A HIstory of Rock Music in 500 Songs vol 1
A book documenting the prehistory of rock and roll, from "Flying Home" in 1938 to "Rock Around the Clock" in 1954, based on my podcast.
I'm a writer and podcaster. I have written over twenty books, including books on the Monkees, the Kinks, the Beach Boys, and the California music scene of the 1960s, as well as fiction and cultural history, especially relating to the middle decades of the twentieth century.
For the last five months I have been doing a weekly half-hour podcast, A History of Rock Music in 500 Songs, which you can find at 500songs.com . That podcast is going to be my magnum opus, and will take about ten years to complete. When it's completed, it will tell the story of rock and roll from 1938 through to 1999, by focussing on five hundred songs that were important to the development of the genre.
I think this is a genuinely important thing for me to do. But it's a big task. Each podcast script is roughly four thousand words. That means that by the end of the project, I will have written about two million words of podcast script -- not counting things like podcast blog post, extra Patreon podcasts, and so on. To put it into perspective, at the end of the project, assuming I live to complete it, I will have written roughly as many words for the project as The Lord of the Rings, Infinite Jest, War and Peace and Alan Moore's Jerusalem, combined.
But I think this is important. There is a wealth of music out there, important, wonderful music that has enriched my life, but it’s inaccessible to many people my age or younger. Without the cultural context, it sounds like a joke to many.
And that’s something that’s going to carry on happening. When I finish this project, assuming I get to, it’ll be 2028. When I cover, say, a song by R.E.M. or Nirvana, it’ll be thirty-six years, give or take, since it came out. “Blue Suede Shoes” was thirty-six years before that. Without context, will those bands sound any less ridiculous to the teenagers of the late twenties and early thirties than Carl Perkins apparently did to the teenagers and lecturers at my university? I doubt it.
But I think I can provide that context, culturally and musically. I think my particular talents, in so far as I have any, are more suited to this than to anything else I could be doing with myself. I think I’m good at telling stories, I’m good at research, I’m good at picking out the telling details from a mass of information. I’m also good at making connections between seemingly disparate things, and pointing out why they’re related. I know twentieth century popular music, extremely well, and am putting in the work to learn those areas I don't know. I also am a competent enough musician that I can analyse the music, but not good enough that I’ll try to put my own music into the podcast or make it all about me.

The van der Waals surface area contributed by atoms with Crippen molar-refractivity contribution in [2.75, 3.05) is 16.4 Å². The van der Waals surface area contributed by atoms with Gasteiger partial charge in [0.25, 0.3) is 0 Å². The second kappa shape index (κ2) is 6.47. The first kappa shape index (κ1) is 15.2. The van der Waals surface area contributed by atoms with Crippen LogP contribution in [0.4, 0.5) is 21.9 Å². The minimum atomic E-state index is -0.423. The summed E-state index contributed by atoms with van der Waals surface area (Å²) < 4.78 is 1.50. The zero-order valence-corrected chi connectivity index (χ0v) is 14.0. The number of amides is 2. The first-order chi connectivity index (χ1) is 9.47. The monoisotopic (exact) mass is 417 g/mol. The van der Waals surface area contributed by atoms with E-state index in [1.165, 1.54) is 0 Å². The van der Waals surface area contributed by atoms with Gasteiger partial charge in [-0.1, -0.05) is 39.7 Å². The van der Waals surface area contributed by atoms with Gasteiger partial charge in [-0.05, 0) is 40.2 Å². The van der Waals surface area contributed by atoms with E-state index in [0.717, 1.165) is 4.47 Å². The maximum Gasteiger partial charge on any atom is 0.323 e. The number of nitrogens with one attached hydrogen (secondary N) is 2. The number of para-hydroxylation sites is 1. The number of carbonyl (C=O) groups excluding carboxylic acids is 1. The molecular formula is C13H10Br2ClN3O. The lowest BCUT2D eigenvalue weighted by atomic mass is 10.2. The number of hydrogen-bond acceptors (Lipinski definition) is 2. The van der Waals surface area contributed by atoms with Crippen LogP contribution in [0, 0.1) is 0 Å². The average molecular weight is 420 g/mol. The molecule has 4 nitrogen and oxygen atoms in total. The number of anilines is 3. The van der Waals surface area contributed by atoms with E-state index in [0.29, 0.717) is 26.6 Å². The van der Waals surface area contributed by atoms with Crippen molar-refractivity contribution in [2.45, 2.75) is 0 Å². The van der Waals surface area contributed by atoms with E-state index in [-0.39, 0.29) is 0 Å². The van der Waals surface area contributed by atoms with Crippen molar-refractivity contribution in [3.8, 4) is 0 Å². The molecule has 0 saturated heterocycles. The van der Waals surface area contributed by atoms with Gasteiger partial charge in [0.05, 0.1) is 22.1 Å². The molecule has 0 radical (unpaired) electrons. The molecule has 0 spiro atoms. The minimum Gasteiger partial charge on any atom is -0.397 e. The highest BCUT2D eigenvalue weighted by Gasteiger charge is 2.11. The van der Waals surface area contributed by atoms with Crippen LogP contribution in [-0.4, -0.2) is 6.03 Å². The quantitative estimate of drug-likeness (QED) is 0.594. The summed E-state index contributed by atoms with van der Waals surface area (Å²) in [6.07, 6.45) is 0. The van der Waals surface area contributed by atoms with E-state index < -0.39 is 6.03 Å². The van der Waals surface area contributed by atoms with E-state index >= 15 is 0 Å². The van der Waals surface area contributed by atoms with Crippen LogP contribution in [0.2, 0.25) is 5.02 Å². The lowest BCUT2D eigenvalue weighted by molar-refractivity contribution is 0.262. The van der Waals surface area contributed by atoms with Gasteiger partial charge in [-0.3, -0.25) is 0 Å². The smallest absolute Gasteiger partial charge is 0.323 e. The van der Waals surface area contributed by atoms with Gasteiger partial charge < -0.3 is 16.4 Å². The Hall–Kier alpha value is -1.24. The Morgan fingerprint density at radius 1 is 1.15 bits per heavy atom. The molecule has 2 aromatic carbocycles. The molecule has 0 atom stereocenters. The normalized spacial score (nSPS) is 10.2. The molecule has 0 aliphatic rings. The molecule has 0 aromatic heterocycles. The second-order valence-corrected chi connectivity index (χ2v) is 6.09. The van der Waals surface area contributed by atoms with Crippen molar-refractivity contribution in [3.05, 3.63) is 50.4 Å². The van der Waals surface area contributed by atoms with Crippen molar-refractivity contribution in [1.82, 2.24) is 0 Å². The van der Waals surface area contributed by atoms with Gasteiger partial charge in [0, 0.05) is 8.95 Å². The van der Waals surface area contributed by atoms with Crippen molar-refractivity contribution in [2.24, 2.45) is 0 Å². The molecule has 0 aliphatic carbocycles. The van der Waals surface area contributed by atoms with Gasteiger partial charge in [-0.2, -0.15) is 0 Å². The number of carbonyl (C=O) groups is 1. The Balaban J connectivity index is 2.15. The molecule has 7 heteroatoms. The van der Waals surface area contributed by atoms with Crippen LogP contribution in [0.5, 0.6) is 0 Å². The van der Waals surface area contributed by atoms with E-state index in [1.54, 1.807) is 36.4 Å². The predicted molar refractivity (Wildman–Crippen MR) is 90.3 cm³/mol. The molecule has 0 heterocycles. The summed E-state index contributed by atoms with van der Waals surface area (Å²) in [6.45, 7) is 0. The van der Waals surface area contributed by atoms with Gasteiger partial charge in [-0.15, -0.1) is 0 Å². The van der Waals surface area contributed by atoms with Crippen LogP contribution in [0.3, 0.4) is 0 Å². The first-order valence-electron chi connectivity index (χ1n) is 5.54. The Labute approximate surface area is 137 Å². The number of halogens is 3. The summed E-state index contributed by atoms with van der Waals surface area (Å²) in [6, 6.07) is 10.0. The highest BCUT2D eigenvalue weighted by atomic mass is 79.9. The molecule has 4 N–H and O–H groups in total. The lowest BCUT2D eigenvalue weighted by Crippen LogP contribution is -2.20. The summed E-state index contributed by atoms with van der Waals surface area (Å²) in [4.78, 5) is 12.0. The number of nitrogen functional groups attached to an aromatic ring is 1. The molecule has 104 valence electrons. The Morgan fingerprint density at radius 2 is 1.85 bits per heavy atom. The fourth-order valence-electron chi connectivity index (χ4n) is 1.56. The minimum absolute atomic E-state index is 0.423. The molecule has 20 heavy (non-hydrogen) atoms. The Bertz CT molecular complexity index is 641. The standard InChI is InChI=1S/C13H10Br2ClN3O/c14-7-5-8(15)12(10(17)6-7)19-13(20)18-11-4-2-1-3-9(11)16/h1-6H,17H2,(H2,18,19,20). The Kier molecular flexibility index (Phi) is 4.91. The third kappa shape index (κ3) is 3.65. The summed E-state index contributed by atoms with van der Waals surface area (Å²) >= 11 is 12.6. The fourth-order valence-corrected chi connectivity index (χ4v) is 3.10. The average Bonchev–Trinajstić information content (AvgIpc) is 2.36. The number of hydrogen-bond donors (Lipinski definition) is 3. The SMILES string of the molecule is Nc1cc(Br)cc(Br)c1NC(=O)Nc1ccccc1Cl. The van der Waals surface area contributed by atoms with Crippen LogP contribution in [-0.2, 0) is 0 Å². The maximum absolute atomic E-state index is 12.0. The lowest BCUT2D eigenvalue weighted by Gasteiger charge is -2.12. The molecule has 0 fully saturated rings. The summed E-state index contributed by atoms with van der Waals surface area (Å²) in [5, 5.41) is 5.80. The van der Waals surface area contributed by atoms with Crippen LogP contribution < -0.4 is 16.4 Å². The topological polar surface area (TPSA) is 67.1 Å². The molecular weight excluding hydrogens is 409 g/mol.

I honestly think that this is the best contribution I could make to human culture, and it’s something that I’ll take very seriously indeed.
But it’s going to be a lot of work. It sounds grandiose, but I’m thinking of this as my equivalent to the multi-volume big books of 18th and 19th-century gentleman scholars — my Origin of Species or Decline and Fall of the Roman Empire or Golden Bough. One of those things that goes into all the detail that’s needed to create a complete picture.
I think that's worth doing. And I want your help doing it.
But I am not asking for you to fund a project which may not see completion. Rather, I am asking for you to fund the small part of it that is already done.
I plan to release a series of books chronicling the music, as the series goes on. Each book will be about eighty thousand words, the length of a normal book, and will cover twenty songs. They will be based on the scripts for the podcasts, but will be reworked to work as prose, and will be updated and edited to take account of any new facts I discover. The first of these books has already been written, and my Patreon backers have it as an ebook. All that needs to be done now is formatting for print and creating an index, and it can be available in print. You're not betting that I'll do something good in a decade, but paying for some good work that's already been done.
This is volume one of a projected twenty-five, but the book will stand on its own. You can read this and get a complete story, telling you about the infancy of the rock and roll genre. The chapters are:
1) "Flying Home" by the Benny Goodman Sextet
2) "Roll 'Em Pete" by Big Joe Turner
3) "Ida Red" by Bob Wills and his Texas Playboys
4) "Choo Choo Ch'Boogie" by Louis Jordan and his Tympany Five
5) "This Train" by Sister Rosetta Tharpe
6) "That's When Your Heartaches Begin" by the Ink Spots
7) "Good Rockin' Tonight" by Wynonie Harris
8) "The Fat Man" by Fats Domino
9) "How High The Moon" by Les Paul and Mary Ford
10) "Double-Crossin' Blues" by Johnny Otis, Little Esther, and the Robins
11) "Rocket '88" by Jackie Brenston and the Delta Cats
12) "Lawdy Miss Clawdy" by Lloyd Price
13) "Mama He Treats Your Daughter Mean" by Ruth Brown
14) "Jambalaya" by Hank Williams
15) "Hound Dog" by Big Mama Thornton
16) "Crazy Man Crazy" by Bill Haley and the Comets
17) "Money Honey" by Clyde McPhatter and the Drifters
18) "Sh'Boom" by the Chords
19) "That's All Right Mama" by Elvis Presley
20) "Rock Around the Clock" by Bill Haley and the Comets
Risks and challenges
Other than Acts of God or Government, there should be no problem with this at all. The book is already written, it only needs formatting for print, and I have written twenty books (and self-published the majority of those) so I am utterly familiar with the process.Learn about accountability on Kickstarter
- (30 days)